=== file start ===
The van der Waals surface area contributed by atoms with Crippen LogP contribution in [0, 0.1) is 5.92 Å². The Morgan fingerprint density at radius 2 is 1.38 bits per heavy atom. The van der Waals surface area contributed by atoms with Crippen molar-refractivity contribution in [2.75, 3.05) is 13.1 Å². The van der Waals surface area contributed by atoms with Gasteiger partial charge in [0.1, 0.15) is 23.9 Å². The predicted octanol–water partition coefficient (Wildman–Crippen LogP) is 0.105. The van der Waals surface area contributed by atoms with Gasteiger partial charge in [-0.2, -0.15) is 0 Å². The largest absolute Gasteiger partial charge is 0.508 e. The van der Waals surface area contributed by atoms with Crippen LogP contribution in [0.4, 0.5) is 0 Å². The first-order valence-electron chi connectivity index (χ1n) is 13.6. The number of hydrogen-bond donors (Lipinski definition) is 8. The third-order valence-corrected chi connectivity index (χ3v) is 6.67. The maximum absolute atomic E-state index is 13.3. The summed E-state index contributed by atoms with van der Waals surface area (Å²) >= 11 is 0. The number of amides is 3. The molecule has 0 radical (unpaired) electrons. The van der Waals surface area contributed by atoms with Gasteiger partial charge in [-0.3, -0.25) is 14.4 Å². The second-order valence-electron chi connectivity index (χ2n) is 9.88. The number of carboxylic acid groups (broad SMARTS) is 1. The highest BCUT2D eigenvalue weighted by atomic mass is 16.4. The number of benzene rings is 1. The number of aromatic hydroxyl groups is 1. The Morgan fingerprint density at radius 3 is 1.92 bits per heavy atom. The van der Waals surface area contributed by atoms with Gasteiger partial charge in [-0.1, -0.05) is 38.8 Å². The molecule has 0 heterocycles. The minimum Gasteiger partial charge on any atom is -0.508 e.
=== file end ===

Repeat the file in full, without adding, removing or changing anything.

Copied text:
The van der Waals surface area contributed by atoms with Crippen LogP contribution in [0, 0.1) is 5.92 Å². The Morgan fingerprint density at radius 2 is 1.38 bits per heavy atom. The van der Waals surface area contributed by atoms with Crippen molar-refractivity contribution in [2.75, 3.05) is 13.1 Å². The van der Waals surface area contributed by atoms with Gasteiger partial charge in [0.1, 0.15) is 23.9 Å². The predicted octanol–water partition coefficient (Wildman–Crippen LogP) is 0.105. The van der Waals surface area contributed by atoms with Gasteiger partial charge in [-0.2, -0.15) is 0 Å². The largest absolute Gasteiger partial charge is 0.508 e. The van der Waals surface area contributed by atoms with Crippen LogP contribution in [0.4, 0.5) is 0 Å². The first-order valence-electron chi connectivity index (χ1n) is 13.6. The number of hydrogen-bond donors (Lipinski definition) is 8. The third-order valence-corrected chi connectivity index (χ3v) is 6.67. The maximum absolute atomic E-state index is 13.3. The summed E-state index contributed by atoms with van der Waals surface area (Å²) >= 11 is 0. The number of amides is 3. The molecule has 0 radical (unpaired) electrons. The van der Waals surface area contributed by atoms with Gasteiger partial charge in [-0.3, -0.25) is 14.4 Å². The second-order valence-electron chi connectivity index (χ2n) is 9.88. The number of carboxylic acid groups (broad SMARTS) is 1. The highest BCUT2D eigenvalue weighted by atomic mass is 16.4. The number of benzene rings is 1. The number of aromatic hydroxyl groups is 1. The Morgan fingerprint density at radius 3 is 1.92 bits per heavy atom. The van der Waals surface area contributed by atoms with Gasteiger partial charge in [-0.1, -0.05) is 38.8 Å². The molecule has 0 heterocycles. The minimum Gasteiger partial charge on any atom is -0.508 e.